The Auditor-General Audit Report No.19 2000 2001 Financial Control and Administration Audit Management of Public Sector Travel Arrangements Follow-up audit Australian National Audit Office Commonwealth
20 Questions Directors Should Ask About Executive Compensation Second Edition Elizabeth Greville, ll.b David Crawford, cfa This document was originally issued by a CPA Canada legacy body. How to use this
AM-IMS Comptroller of the Currency Administrator of National Banks Investment Management Services Comptroller s Handbook August 2001 AM Asset Management Investment Management Services Table of Contents
ORGANISATION FOR ECONOMIC CO-OPERATION AND DEVELOPMENT THE GRANTING OF TREATY BENEFITS WITH RESPECT TO THE INCOME OF COLLECTIVE INVESTMENT VEHICLES (ADOPTED BY THE OECD COMMITTEE ON FISCAL AFFAIRS ON 23
Audit Manual PART TWO SYSTEM BASED AUDIT Table of content 1. Introduction...3 2. Systems based audit...4 2.1. Preparing for & planning the audit assignment...5 2.2. Ascertaining and recording the system...7
PRINCIPLES FOR PERIODIC DISCLOSURE BY LISTED ENTITIES Final Report TECHNICAL COMMITTEE OF THE INTERNATIONAL ORGANIZATION OF SECURITIES COMMISSIONS FEBRUARY 2010 CONTENTS Chapter Page 1 Introduction 3 Uses
Briefing for the House of Commons Treasury Select Committee Review of the VFM assessment process for PFI OCTOBER 2013 Our vision is to help the nation spend wisely. Our public audit perspective helps Parliament
Mitigating Operational Risk and Increasing Settlement Efficiency through Same Day Affirmation (SDA) Industry Discussion Paper October 2010 A DTCC Thomson Reuters Company Table of Contents Executive Summary...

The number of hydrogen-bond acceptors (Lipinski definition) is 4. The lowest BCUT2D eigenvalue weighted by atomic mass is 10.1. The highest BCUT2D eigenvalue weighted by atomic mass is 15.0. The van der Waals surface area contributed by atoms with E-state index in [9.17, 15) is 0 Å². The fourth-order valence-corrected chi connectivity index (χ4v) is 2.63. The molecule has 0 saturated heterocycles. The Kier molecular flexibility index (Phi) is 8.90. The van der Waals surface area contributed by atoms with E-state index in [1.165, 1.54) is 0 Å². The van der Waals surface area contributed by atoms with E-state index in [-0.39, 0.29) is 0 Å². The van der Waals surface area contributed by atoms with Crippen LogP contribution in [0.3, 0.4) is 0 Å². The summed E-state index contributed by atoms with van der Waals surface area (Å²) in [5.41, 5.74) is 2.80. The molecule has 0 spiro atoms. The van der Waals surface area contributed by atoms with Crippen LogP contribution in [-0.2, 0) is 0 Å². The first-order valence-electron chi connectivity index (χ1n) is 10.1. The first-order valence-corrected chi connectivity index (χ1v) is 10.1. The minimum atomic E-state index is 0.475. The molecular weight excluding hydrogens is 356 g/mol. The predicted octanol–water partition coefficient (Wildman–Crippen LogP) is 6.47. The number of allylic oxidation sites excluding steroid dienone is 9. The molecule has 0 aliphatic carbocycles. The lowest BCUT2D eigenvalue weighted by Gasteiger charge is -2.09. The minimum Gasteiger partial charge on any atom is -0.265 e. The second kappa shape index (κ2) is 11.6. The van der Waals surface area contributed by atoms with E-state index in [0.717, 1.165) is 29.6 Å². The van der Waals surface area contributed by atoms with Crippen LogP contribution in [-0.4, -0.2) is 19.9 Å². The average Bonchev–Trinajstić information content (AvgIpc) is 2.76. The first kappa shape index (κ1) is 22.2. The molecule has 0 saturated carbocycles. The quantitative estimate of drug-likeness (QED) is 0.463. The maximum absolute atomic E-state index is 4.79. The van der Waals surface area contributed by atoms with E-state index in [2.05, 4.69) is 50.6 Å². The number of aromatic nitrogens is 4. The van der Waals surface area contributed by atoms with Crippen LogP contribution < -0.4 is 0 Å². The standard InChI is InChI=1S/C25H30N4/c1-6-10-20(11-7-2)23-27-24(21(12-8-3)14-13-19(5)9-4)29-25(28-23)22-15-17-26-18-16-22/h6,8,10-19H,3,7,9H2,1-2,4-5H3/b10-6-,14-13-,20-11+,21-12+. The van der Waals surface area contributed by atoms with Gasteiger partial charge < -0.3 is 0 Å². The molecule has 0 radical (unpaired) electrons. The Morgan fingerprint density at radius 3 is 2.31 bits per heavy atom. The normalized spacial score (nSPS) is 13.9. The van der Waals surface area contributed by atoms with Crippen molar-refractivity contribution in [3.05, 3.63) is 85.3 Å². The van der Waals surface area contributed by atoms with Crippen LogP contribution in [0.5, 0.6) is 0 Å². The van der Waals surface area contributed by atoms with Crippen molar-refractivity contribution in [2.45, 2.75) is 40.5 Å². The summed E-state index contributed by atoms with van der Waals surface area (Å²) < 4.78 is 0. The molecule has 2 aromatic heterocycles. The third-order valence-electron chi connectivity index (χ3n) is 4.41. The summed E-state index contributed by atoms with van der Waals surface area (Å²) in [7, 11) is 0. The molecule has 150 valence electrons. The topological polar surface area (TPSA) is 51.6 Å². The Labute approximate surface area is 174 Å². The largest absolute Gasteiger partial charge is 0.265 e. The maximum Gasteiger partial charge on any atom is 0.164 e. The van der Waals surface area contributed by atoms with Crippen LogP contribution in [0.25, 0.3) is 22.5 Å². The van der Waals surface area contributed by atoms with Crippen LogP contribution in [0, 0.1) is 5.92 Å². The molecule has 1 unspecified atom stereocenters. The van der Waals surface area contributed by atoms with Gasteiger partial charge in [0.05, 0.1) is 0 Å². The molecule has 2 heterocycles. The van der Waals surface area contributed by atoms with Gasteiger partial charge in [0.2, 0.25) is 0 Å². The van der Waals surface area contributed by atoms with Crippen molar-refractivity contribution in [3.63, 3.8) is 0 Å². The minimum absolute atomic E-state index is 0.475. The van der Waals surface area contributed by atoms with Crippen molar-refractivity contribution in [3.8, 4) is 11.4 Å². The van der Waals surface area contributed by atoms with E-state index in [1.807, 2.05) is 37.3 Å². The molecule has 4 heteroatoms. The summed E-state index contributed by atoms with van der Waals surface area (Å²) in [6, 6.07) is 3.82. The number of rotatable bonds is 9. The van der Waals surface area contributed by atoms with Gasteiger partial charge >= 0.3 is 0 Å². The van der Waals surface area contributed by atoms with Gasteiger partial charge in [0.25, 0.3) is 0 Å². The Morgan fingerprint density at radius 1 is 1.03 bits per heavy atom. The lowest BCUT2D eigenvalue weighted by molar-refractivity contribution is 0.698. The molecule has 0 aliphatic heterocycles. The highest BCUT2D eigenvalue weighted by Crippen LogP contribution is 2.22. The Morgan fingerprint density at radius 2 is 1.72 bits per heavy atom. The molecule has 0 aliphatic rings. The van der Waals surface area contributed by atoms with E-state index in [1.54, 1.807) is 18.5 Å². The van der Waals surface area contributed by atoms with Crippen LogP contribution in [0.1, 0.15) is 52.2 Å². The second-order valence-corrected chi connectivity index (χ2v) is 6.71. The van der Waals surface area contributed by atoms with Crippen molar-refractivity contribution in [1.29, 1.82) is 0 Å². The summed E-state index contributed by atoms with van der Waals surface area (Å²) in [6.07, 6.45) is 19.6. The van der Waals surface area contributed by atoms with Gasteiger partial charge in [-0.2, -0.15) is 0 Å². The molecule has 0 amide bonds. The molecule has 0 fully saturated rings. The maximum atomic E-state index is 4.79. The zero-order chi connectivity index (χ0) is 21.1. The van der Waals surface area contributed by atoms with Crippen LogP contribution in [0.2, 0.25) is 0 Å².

EBA/GL/2014/07 16 July 2014 Guidelines on the data collection exercise regarding high earners Contents 1. Executive summary 3 2. Background and rationale 4 3. EBA Guidelines on the data collection exercise
You may not send a completed printout of this form to the SEC to satisfy a filing obligaton. You can only satisfy an SEC filing obligation by submitting the information required by this form to the SEC
Principles for the Management of Credit Risk I. Introduction 1. While financial institutions have faced difficulties over the years for a multitude of reasons, the major cause of serious banking problems
Program Fundamentals: Fidelity Portfolio Advisory Service Strategic Advisers, Inc. 245 Summer Street, V5D Boston, MA 02210 1-800-544-3455 March 30, 2015 On behalf of Fidelity, we thank you for the opportunity
Subcommittee on Base Erosion and Profit Shifting Issues for Developing Countries A. Purpose This note provides information about the project established by the OECD and G20 to address global concerns with
Financial Conduct Authority Making current account switching easier The effectiveness of the Current Account Switch Service (CASS) and evidence on account number portability March 2015 Contents Abbreviations
Direct Investing by Institutional Investors: Implications for Investors and Policy-Makers Prepared in collaboration with Oliver Wyman November 2014 World Economic Forum 2014 All rights reserved. No part
O FFICE OF THE NEW YORK STATE COMPTROLLER DIVISION OF LOCAL GOVERNMENT SERVICES & ECONOMIC DEVELOPMENT Industrial Development Agencies in New York State BACKGROUND, ISSUES AND RECOMMENDATIONS ALAN G. HEVESI
BOARD DEVELOPMENT Financial Responsibilities of Not-for-Profit Boards Board Development Financial Responsibilities of Not-for-Profit Boards A Self-Guided Workbook The Right to Copy this Workbook Permission
Financial management of not-for-profit organisations November 2009 This guide was prepared by Jan Barned, financial management trainer, with the assistance of CPA Australia. CPA Australia wishes to acknowledge
CONSULTATION Zero hours employment contracts DECEMBER 2013 Contents Contents... 2 Foreword from the Secretary of State... 4 1. Executive Summary... 5 2. What is a zero hours contract?... 7 What is a zero
xe VA Office of Inspector General OFFICE OF AUDITS AND EVALUATIONS Department of Veterans Affairs Follow-Up Audit of the Information Technology Project Management Accountability System January 22, 2015